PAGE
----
Travelling with firearms by air or land may inhibit some from attending the Rendezvous, but it is actually quite easy to take firearms along on a trip. When you check firearms with an airline, you get shunted to the short line to have your luggage checked, and you get to really lock your gun cases so they are secure, instead of using those TSA locks. Ruger pistol boxes can be converted easily into suitable, locking cases for airline travel. Drill two holes, and use two long shackled padlocks to satisfy the TSA inspectors. A short stack of washers will take up the slack between the case and the padlock. The washers can be epoxied together so they don't scatter when you open the case for the TSA inspector.

Tuesday, August 10, 2010

Much Better Now

Regular readers may remember Toopee, the little twelve year old terrier we took in last winter after his owner passed away. Toopee had his problems. When we picked him up he had fleas, mange, hookworms, and worst of all, heartworms. The heartworms were the vexing problem; killing them without killing the dog is not a sure thing. Do you treat them, and maybe kill the dog with the treatment, or leave them alone, knowing that the worms will kill him? We had him treated, (A long process) and now Toopee has a clean bill of health. Not too bad for a dog that is 85 in people years.

Monday, August 9, 2010

Revolver Reloads; Courtesy of Ruger Firearms

Most of my shooting is still with single action revolvers, so this seems mighty modern to True Blue Sam. No matter what you shoot, do what he says, and practice, and get good at what you do.

Sunday, August 8, 2010

Monday Morning Coming Down!

$180 !?!?!? Dream On! Now Get Back To the Old Grind!

Not My Victrola

Friday's post put me in the mood for another song from the "Comedian Harmonists." SBD650 posted this record, one of my long time favorites. "Tea For Two" is from the 1925 show, "No, No, Nanette."

Farm Air's Still Goin' At It

Mark from Farm Air in Fairfield sprayed another field just down the road from us last week, and I hustled down there to get a few shots. It is hard to follow a low flying airplane with a camera on a stick, but I got a little bit of video worth sharing.

Saturday, August 7, 2010

More Steam!

Andy was running the sawmill again this year with his Huber at the Southern Indiana Antique Machinery Show. Wayne brought his Keck-Gonnerman, and you will see it running at the end of this video. The thing that stands out to me while watching the sawmill activities is that some people show up to work in sneakers and shorts. I don't feel dressed for any kind of work unless I have a sturdy pair of boots on my feet. There was a kid of about ten years old stationed along the green chain to shove lumber toward the edger, and I did not include that in the video. Kids don't have any business working around a sawmill, and I don't want to encourage that.

Friday, August 6, 2010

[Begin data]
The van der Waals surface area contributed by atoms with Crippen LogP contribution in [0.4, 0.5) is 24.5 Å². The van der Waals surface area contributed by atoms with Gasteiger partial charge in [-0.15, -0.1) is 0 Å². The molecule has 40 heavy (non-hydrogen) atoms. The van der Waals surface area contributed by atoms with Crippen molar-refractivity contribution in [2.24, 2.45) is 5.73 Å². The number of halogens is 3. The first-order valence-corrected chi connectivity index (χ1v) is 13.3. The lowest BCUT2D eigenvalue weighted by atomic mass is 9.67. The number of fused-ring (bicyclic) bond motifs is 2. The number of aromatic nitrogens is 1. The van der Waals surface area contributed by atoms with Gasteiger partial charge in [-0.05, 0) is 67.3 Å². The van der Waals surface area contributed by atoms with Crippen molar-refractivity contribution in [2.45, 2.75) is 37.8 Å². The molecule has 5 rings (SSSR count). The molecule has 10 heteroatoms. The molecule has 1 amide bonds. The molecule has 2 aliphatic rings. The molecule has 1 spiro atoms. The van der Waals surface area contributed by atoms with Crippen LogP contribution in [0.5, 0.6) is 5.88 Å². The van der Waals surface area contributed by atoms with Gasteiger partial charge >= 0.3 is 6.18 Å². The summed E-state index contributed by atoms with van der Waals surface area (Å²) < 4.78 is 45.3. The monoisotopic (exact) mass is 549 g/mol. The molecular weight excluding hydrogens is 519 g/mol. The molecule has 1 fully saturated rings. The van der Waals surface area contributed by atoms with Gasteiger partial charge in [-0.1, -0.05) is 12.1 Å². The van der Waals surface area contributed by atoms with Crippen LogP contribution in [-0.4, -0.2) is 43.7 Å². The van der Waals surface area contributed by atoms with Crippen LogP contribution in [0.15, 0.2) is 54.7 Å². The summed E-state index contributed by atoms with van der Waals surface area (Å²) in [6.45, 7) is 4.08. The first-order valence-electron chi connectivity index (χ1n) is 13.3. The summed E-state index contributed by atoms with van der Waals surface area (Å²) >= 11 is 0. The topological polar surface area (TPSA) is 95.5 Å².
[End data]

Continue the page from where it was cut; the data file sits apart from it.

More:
Weekend Steam: Show Time!

The Pioneer Engineers' Club of Rushville, Indiana is hosting their big annual show this weekend Click over to their website to read all the details, and to look at the photo archive, which shows many of the activities you will enjoy at this event. Rushville is 40 miles southeast of Indianapolis and 65 miles northwest of Cincinnati, Ohio.

Crankin' It Up/Not My Victrola Twofer

"Whispering" is the song that launched Paul Whiteman as the "King of Jazz" shortly after he arrived in New York to record for Victor. His version of "Whispering" is a great dance record, and Paul's career was hot all through the 1920's. Perhaps his biggest milestone was debuting "Rhapsody in Blue" in 1924. He recorded "Rhapsody" acoustically, and again after electric microphones came into general use. Click over to Wikipedia to read a biography for Paul Whiteman.

If you want to know the words to "Whispering," you would be hard pressed to find a better version than the record cut by the "Comedian Harmonists" in 1934. This record was posted by EdmundusRex, and you can click over HERE to read the bio material provided by Mr. Rex with his YouTube upload.

Thursday, August 5, 2010

Daily Calls

Horned oak gall is keeping my phone busy this year. This unsightly gall occurs on pin oak, shingle oak, and cherrybark oak, and it seems to be worse every year. Horned oak gall is caused by a wasp which lays its eggs in oak twigs, and the gall develops around the larvae as they grow.

One adult will eventually emerge from each of the horns. When this malady girdles enough of the twigs on an oak, the tree falls into a decline, and dies. There is not any treatment available to intercept the egg laying wasps, and if your tree smells right to the little buggers, it's a goner. One new thing I am seeing this year is that gray squirrels are clipping off infected twigs; letting them fall to the ground. The squirrels then go to the ground and chew up the galls in order to eat the wasp larvae. This behavior may be our best hope to save valuable shade trees.